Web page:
Cultivation prospects seem to be very bright in the country


Jan 31 - Feb 06, 2005



The literatures reveal that the commercial tea belts in the world are largely confined to mountains around or near the equator, ranging quantity of rainfall required to grow tea commercially varies from place to place, depending upon temperature, altitude, wind velocities and other local environmental conditions. The tea plant (Camellia sinensis) is very much of Asian origin and India, Bangladesh, China, Sri Lanka, Uganda, Kenya and Indonesia remain amongst the world's biggest producers. Tea is a crop of wide adaptability, which grows in a varying range of climates and soils in various parts of the world. The three basic factors necessary for tea cultivation are annual rainfall above 1000 mm, air temperature 10oC, soil pH value ranging from 4.5 to 6.5 and cheap and adequate labour availability. The land selected for cultivation in Mansehra, NWFP area ensured all the basic needs and commercial tea production is possible when tea plants are grown for three to four years. The tea plants once starting production remain productive for well over several decades.

The tea plant does best under high and uniformly distributed rainfall, with a minimal dry season and a mean annual temperature of 18-20oC, within a range of 12-30oC. Its best location is tropical hills and the country's fall in these regions stated above. It can grow successfully in varied zones and specially in the monsoon climate of the tropics, from sea level to about 6,000 feet.

The production of fine tea is the result of a long and closely controlled period of processing, including fermentation, to yield the characteristic orange/brown coloured infusion in the tea cup. However, before embarking on the processing and manufacture of black tea, the growers must carefully organize plucking so that only shoots with leaves at particular stages of growth and development are taken. That is the newly grown vegetative shoots comprising the terminal bud, two to three leaves immediately below it and the intervening stalk. It is this part of the vegetative growth that contains the highest concentration of tea caffeine and polyphenols, which produce the best quality tea. Tea leaves contain three distinct chemicals i.e. essential oils, alkaloids and polyphenols. More specially the aroma and flavour is imparted by theol, the etheral oil found in tea, the bitterness and astringency is due to the oxidation products of polyphenols, while theine (tea caffeine), an alkaloid with the same chemical structure as caffeine is responsible for the stimulating and refreshing qualities of the capped infusion.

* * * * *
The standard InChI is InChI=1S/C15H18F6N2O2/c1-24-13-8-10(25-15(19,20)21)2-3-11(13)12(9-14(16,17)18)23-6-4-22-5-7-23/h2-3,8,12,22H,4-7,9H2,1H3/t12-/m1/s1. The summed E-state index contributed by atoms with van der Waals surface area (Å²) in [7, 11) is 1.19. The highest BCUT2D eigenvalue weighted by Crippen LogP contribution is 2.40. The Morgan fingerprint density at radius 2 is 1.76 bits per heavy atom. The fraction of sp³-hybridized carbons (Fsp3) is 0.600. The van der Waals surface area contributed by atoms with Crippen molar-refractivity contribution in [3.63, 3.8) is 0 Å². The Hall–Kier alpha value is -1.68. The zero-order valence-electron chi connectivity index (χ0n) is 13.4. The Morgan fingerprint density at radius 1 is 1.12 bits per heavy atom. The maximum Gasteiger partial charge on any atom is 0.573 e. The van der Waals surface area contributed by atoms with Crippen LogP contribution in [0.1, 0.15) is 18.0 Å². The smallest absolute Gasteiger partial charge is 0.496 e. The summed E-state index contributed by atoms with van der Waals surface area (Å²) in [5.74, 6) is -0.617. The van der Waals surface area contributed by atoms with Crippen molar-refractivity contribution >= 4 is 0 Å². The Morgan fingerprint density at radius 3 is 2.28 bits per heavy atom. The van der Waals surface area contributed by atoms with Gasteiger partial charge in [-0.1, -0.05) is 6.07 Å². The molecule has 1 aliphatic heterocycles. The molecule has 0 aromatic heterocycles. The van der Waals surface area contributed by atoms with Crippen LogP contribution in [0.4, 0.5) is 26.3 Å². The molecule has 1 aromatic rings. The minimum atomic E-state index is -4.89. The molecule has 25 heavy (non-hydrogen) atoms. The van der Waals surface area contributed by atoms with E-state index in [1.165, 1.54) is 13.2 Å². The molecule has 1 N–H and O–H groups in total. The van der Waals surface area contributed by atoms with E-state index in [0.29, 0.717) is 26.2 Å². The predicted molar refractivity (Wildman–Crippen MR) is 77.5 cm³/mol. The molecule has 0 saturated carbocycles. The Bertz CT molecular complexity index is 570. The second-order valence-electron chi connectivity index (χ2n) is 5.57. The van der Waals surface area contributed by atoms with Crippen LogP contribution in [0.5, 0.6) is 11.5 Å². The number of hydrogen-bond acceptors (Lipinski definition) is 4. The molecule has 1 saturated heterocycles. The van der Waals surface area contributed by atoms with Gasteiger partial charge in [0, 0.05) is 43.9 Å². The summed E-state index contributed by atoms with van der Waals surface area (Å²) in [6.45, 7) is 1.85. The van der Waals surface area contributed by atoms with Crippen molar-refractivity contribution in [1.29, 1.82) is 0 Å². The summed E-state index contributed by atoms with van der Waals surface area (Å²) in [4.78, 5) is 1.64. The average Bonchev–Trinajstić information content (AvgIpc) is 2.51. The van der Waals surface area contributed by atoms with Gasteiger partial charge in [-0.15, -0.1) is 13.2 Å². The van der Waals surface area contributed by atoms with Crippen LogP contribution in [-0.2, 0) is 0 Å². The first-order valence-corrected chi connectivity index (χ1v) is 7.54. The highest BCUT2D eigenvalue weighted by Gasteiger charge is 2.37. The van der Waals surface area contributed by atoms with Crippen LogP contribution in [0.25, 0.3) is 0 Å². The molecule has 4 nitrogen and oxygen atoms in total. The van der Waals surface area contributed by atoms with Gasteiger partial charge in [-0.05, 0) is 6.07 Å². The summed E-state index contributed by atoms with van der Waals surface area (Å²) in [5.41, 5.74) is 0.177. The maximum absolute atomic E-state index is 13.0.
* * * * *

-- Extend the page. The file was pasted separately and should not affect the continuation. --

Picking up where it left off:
The polyphenols in tea, commonly called tannins, are derivatives of gallic acid and catechin, which are oxidized by the enzyme polyphenol oxidase during fermentation to produce orthoquinones. These oxidation products subsequently polymerize to form thea-flavins which are responsible for the bright colour of the infusion and thearubigins, which give tea its body and strength. The bud and too youngest leaves on the shoot have the highest concentrations of polyphenols and caffeine and therefore produce the best quality tea. So close is the correlation between stage of growth and development of the bud/leaf and its chemical composition and potential for quality black tea, that a whole range of tea designation have been invented which relate to the types of leaf they contain. Thus, terminal buds, appropriately called 'golden tips' and highly prized in the trade, are superrich in polyphenols and high in caffeine, orange is in the smallest (youngest) leaf (28% polyphenols) and also containing many 'golden tips', based on the second leaf (21% polyphenols).

The tea management group directs the pickers to select for quality, but against this they must keep an eye on the market trends and receive sufficient weight of leaf to satisfy factory capacity and customer demands. By selecting the very youngest, and therefore the smallest and least heavy parts of the shoot, they may well gain the right quality, but jeopardize yield. By the same token, going all out for yield by taking the maximum number of leaves on each shoot, or may compromise quality. Whether the plucking is light, standard or hard will not only determine both yield and quality, but also the capacity of the bush to regenerate with new growth with implications for maintenance of regular harvesting for a long-term yields.